Jonathan lethem has a lovely and frighteningly literate essay in the recent harpers magazine about how we rely on borrowing to create new art. It warns about drawing too narrow an understanding about both copyright and plagiarism.
I have been trying to get a short (but hard to write) document out and so haven't been posting quite as assiduously as I would have liked.
But in that time some interesting stories have come down the pike.
a. An interesting article from the Wall Street Journal called the "Wizards of Buzz" about how relatively small numbers of people drive a great deal of traffic on the Internet. We have known that for quite a while, most notably through the popular writings of folks like Malcolm Gladwell and most recently the Heath brothers. Those individuals are the information brokers, or connectors, or mavens. One of the things I have been wrestling with lately is trying to figure out if and how this sort of insight is at all applicable to academia and with faculty using technology. As we think about ways to raise the impact of our programs and projects surely we need to find a way to use this phenomenon. We have instinctively tried to do this in the past -- identify influential faculty leaders as a means to drive innovation -- but I am not sure if its worked or we have gone about it the right way. And maybe there isn't a way to make it work. As I have started to have conversations with faculty in my new job something they consistently raise is a bit of a feeling of isolation - expressed as the fact that they don't know people out of their department and certainly not well enough to talk about teaching.
b. An interesting piece about the woes besetting the University of Phoenix, from the New York Times. Last year I was shocked to learn from someone at Cal State east bay that most of the requests for transcripts from students transferring out were from the U of P.
The comments are interesting, especially one from Trace Urdan, an analyst at Signal hill Capital Group. She comments:
The point of Blackboard’s patent claim and lawsuit, in our opinion, is to scare
away any larger administrative software vendors that are currently serving the
post-secondary market, such as Sungard SCT or Oracle-PeopleSoft, from entering
the academic software arena through acquisition or otherwise, and providing a
more substantial alternative to Blackboard. Though we believe the market would
embrace such an entrant long-term, customer switching costs are still high and
Blackboard’s solution set and market position are still dominant in our opinion.
John P Mayer has an interesting take. He does point out Blackboard's selective quoting of the Sakai and Educause statement. Those organizations seem far less enthusiastic than one might originally gather from the Bb press release.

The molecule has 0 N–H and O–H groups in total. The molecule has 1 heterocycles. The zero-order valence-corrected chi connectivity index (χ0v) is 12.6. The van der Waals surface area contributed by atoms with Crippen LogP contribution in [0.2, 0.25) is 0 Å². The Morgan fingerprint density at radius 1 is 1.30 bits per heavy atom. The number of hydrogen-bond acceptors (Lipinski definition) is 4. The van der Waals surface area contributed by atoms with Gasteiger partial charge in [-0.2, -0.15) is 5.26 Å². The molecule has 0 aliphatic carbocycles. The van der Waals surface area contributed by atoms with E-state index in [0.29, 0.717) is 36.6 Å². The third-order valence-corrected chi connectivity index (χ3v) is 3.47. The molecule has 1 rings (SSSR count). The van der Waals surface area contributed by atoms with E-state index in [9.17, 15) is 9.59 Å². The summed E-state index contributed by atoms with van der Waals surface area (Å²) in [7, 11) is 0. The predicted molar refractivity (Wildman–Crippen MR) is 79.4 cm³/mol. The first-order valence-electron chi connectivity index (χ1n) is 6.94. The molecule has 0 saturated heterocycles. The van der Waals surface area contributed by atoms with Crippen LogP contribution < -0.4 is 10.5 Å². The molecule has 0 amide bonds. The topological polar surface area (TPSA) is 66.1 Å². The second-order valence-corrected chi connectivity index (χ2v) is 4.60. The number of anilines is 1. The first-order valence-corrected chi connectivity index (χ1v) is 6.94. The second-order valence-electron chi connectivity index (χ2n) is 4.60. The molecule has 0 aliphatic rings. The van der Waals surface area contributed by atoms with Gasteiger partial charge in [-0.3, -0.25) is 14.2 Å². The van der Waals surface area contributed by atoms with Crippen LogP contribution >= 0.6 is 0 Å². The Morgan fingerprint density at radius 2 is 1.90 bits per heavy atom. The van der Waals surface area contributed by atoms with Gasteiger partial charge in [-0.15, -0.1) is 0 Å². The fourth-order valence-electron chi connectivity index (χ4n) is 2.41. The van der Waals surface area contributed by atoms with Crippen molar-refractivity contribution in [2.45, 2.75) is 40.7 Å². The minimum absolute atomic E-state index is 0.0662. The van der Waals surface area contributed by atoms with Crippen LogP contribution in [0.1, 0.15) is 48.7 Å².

Lev Gonick, CIO of Case Western Reserve has an interesting post up. He sees the bundling issue as likely to be very tricky and problematic and argues that we are likely to see quite a bit of tension around the pledge and that issue in the next few years.
Blackboard hereby commits not to
assert any of the U.S. patents listed below, as well as all
counterparts of these patents issued in other countries, against the
development, use or distribution of Open Source Software or Home-Grown
Systems to the extent that such Open Source Software and Home-Grown
Systems are not Bundled with proprietary software.
The commitment not to assert any of these named U.S.
patents and all counterparts of these patents issued in other countries
is irrevocable except that Blackboard reserves the right to terminate
this patent pledge and commitment only with regard to any party who
files a lawsuit asserting patents or other intellectual property rights
against Blackboard or its parent or subsidiaries. This pledge is
binding on Blackboard’s successors and assigns.
This certainly changes the game in all sorts of interesting ways. They key thing I think is going to be the notion of bundling with proprietary software. It will be interesting to see what sharper minds than mine have to say.
Although Blackboard has included in the pledge many named open source
initiatives, regardless of whether they incorporate proprietary
elements in their applications, Blackboard has also reserved rights to
assert its patents against other providers of such systems that are
"bundled" with proprietary code. We remain concerned that this bundling
language introduces legal and technical complexity and uncertainty
which will be inhibitive in this arena of development.
As a result, the Sakai Foundation and EDUCAUSE find it difficult to
give the wholehearted endorsement we had hoped might be possible. Some
of Sakai's commercial partners and valued members of the open source
community will not be protected under this pledge. Furthermore,
EDUCAUSE and Sakai worked to gain a pledge that Blackboard would never
take legal action for infringement against a college or university
using another competing product. While Blackboard ultimately agrees
that such actions are not in its best interest from a customer
relations viewpoint, it could not agree for reasons related to its
existing legal case. Our organizations will remain vigilant on this
point as protecting our member institutions is of top priority.